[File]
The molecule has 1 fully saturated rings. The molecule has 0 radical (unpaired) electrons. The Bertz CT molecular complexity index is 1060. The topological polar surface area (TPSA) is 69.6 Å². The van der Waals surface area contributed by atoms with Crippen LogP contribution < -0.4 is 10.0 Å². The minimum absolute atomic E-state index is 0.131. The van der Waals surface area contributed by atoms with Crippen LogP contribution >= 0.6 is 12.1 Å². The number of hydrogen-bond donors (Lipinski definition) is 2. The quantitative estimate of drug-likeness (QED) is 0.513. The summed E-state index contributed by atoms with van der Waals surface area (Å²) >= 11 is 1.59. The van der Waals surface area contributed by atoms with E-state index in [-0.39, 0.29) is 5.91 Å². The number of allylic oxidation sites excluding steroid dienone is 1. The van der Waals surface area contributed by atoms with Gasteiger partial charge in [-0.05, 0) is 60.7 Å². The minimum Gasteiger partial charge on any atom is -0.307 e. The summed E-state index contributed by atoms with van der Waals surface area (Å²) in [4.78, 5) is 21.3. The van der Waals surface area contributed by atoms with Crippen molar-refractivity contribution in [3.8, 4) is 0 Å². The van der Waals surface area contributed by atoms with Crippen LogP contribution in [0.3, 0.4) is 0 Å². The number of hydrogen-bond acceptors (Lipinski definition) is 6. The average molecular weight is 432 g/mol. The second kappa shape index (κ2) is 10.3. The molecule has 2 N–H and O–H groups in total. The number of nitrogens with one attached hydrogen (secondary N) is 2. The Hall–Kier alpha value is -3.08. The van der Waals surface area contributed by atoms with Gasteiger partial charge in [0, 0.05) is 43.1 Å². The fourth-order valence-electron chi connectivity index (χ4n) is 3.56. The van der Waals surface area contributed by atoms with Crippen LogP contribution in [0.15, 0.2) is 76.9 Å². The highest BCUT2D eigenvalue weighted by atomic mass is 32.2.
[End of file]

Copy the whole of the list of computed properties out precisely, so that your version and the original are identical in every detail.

The molecule has 1 fully saturated rings. The molecule has 0 radical (unpaired) electrons. The Bertz CT molecular complexity index is 1060. The topological polar surface area (TPSA) is 69.6 Å². The van der Waals surface area contributed by atoms with Crippen LogP contribution < -0.4 is 10.0 Å². The minimum absolute atomic E-state index is 0.131. The van der Waals surface area contributed by atoms with Crippen LogP contribution >= 0.6 is 12.1 Å². The number of hydrogen-bond donors (Lipinski definition) is 2. The quantitative estimate of drug-likeness (QED) is 0.513. The summed E-state index contributed by atoms with van der Waals surface area (Å²) >= 11 is 1.59. The van der Waals surface area contributed by atoms with E-state index in [-0.39, 0.29) is 5.91 Å². The number of allylic oxidation sites excluding steroid dienone is 1. The van der Waals surface area contributed by atoms with Gasteiger partial charge in [-0.05, 0) is 60.7 Å². The minimum Gasteiger partial charge on any atom is -0.307 e. The summed E-state index contributed by atoms with van der Waals surface area (Å²) in [4.78, 5) is 21.3. The van der Waals surface area contributed by atoms with Crippen molar-refractivity contribution in [3.8, 4) is 0 Å². The van der Waals surface area contributed by atoms with Crippen LogP contribution in [0.3, 0.4) is 0 Å². The number of hydrogen-bond acceptors (Lipinski definition) is 6. The average molecular weight is 432 g/mol. The second kappa shape index (κ2) is 10.3. The molecule has 2 N–H and O–H groups in total. The number of nitrogens with one attached hydrogen (secondary N) is 2. The Hall–Kier alpha value is -3.08. The van der Waals surface area contributed by atoms with Gasteiger partial charge in [0, 0.05) is 43.1 Å². The fourth-order valence-electron chi connectivity index (χ4n) is 3.56. The van der Waals surface area contributed by atoms with Crippen LogP contribution in [0.15, 0.2) is 76.9 Å². The highest BCUT2D eigenvalue weighted by atomic mass is 32.2.